How do we pay for electricity?
Last updated 3/17/2020
One of the most important things to understand about electricity is how we pay for the ongoing operation of the grid. It costs money both to produce electricity and to transmit it to end users. The amount you pay on your electricity bill every month is a combination of these charges.
How does electricity pricing work?
For most homeowners, electricity is priced on a per kilowatt-hour (kWh) basis. This means that your monthly electricity bill is calculated by multiplying the amount of electricity you used in a month by your electricity rate.
The electricity rate you are on differs by the region you live in, as well as the utility you purchase power from. Utilities establish the price of electricity to recover all of their costs, and often are required by law to revise their rates slightly every six months to a year. The price of electricity can change due to variations from the forecasted demand for electricity, changes in fuel prices, or to account for new investments by your utility in the transmission and distribution system or new sources of power generation.
What are you paying for on your electric bill?
Over time, the cost of electricity has increased steadily, as utilities built more and more power plants and a wider interconnected web of transmission lines to meet the increasing needs of a growing economy and population. In fact, according to the US Energy Information Administration (EIA), the price of electricity has increased steadily by about 1.3% per year over the previous 10 years. If these trends continue, that means that if you currently pay $100 per month for electricity, 25 years from now you’ll pay $136 every month for electricity.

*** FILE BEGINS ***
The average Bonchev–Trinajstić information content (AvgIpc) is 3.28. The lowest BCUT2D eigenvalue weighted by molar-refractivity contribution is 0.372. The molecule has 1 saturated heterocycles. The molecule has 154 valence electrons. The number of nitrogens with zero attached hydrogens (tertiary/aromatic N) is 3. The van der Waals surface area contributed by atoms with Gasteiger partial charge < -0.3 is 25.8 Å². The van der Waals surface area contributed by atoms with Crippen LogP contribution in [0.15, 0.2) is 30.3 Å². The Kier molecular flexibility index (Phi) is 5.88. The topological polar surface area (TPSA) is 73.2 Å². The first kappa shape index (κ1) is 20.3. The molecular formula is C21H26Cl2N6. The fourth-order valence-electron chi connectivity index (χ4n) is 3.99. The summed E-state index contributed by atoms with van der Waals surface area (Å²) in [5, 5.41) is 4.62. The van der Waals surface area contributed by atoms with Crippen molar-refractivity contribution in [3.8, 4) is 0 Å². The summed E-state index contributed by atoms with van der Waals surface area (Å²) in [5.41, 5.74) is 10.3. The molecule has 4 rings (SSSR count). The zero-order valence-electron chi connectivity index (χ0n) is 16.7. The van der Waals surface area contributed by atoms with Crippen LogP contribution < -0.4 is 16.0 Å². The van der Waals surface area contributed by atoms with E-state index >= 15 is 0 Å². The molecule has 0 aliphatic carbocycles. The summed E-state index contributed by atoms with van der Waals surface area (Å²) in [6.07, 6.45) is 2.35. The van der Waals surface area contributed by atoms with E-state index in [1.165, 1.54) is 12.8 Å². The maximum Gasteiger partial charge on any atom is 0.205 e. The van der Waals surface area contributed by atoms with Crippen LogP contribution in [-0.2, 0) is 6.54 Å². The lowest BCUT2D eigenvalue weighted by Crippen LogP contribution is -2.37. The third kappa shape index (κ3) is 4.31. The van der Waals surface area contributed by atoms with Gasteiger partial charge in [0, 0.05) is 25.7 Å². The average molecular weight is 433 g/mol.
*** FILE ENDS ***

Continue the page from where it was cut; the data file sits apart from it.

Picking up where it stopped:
When you pay your electricity bill, the money you spend goes towards two primary things: first, paying for generating the actual electricity that you used (i.e., burning coal at a power plant to produce power) and, second, maintaining the grid (i.e., fixing or replacing any aging transmission infrastructure).
In other words, your monthly electricity bill is paying directly for purchasing any fuel that your utility burns, for the annualized cost of building the power plant, and maintaining the network of poles and wires that move electricity from region to region as well as within your own neighborhood.
What are the components of your electricity bill?
In many parts of the country, the electricity rate on your bill is split into two components: a supply charge, and a transmission and distribution charge. At a high level, the supply charge covers the cost of producing electricity while the transmission and distribution charge covers for the cost of getting that electricity to you via the grid.
The supply charge is directly a result of what power plants are used to produce electricity in your region. In most parts of the country, utilities use the least expensive power plant first and gradually turn on more and more expensive power plants as the need emerges. This method of calling on power generators is called the supply stack: when there’s lower demand on the system, the price of electricity is lower, while when demand for electricity increases, so does the price we pay for it.
The price at which each power plant runs is determined by its fuel cost: i.e., how much does it cost to purchase the fuel it uses to produce electricity (such as coal or oil). For the most part, nuclear power plants have the lowest fuel costs, while the cost of producing electricity with coal and natural gas is higher, with natural gas somewhat less expensive than coal these days.
Notably, renewable energy resources such as solar and wind have no fuel costs and produce energy for little to no ongoing cost, making these resources consistently the cheapest available and helping to decrease the cost of electricity for the grid as a whole.